Yesterday I had a bad day coaching Little League baseball practice. It felt like the team and myself were out of whack. Twenty-four hours later I'm still feeling the effects of this. I've taken the responsibilty of this onto my shoulders because I am the head coach, the team's leader. So I'm turning to my notebooks for some help and inspiration. I wrote this down when I read Phil Jackson's Sacred Hoops back in October of 2010.
"This ancient Zen teaching holds great wisdom for anyone envisioning how to get the most out of a group. Just as fish don't fly and elephants don't play rock and roll, you can't expect a team to perform in a way that's out of tune with it's basic abilities. Though the eagle may soar and fly close to the heavens, it's view of the earth is broad and unclouded. In other words, you can dream all you want, but, bottom line, you've got to work with what you've got. Otherwise, you're wasting your time. The team won't buy your plan and everyone--most of all you--will end up frustrated and disappointed. But when your vision is based on clear-sighted, realistic assessment of your resources, alchemy of the ten mysteriously occurs and a team transforms into a force greater than the sum of its individual talents. Inevitably, pardadoxically, the acceptance of boundaries and limits is the gateway to freedom.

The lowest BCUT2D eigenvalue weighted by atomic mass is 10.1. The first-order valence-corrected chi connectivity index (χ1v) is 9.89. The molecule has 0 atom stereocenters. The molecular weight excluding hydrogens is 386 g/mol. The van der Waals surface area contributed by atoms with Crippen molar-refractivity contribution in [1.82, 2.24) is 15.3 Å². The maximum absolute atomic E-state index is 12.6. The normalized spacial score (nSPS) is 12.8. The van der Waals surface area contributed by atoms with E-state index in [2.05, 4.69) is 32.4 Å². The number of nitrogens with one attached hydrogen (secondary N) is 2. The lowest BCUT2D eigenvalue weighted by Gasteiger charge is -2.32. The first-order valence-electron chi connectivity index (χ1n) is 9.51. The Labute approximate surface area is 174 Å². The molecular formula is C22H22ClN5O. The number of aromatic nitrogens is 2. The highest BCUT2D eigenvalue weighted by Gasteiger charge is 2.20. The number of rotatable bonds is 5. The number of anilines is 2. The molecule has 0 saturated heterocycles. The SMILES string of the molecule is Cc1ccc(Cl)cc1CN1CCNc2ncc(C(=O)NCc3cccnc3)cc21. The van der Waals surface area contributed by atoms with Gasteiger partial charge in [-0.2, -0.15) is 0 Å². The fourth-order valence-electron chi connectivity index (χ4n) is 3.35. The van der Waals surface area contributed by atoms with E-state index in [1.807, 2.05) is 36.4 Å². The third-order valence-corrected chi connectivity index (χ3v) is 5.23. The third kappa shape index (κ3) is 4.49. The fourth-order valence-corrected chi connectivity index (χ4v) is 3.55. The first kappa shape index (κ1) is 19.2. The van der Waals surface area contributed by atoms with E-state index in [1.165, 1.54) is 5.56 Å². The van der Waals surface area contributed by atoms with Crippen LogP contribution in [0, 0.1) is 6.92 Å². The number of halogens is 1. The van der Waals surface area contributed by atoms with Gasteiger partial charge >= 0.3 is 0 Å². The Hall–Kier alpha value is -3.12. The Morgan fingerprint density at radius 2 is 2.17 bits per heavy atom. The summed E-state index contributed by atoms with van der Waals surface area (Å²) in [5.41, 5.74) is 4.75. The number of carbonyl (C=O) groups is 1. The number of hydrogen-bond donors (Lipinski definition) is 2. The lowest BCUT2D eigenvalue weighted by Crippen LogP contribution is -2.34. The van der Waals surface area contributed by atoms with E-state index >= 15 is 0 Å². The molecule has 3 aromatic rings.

"But visions are never the sole property of one man or one woman. Before a vision can become reality, it must owned by every single member of the group."--Phil Jackson, Pg. 100, Sacred Hoops
I think I have somewhat of a better understanding where my occasional frustration and dissapointment come from. And I'll be learning more about the alchemy of the ten.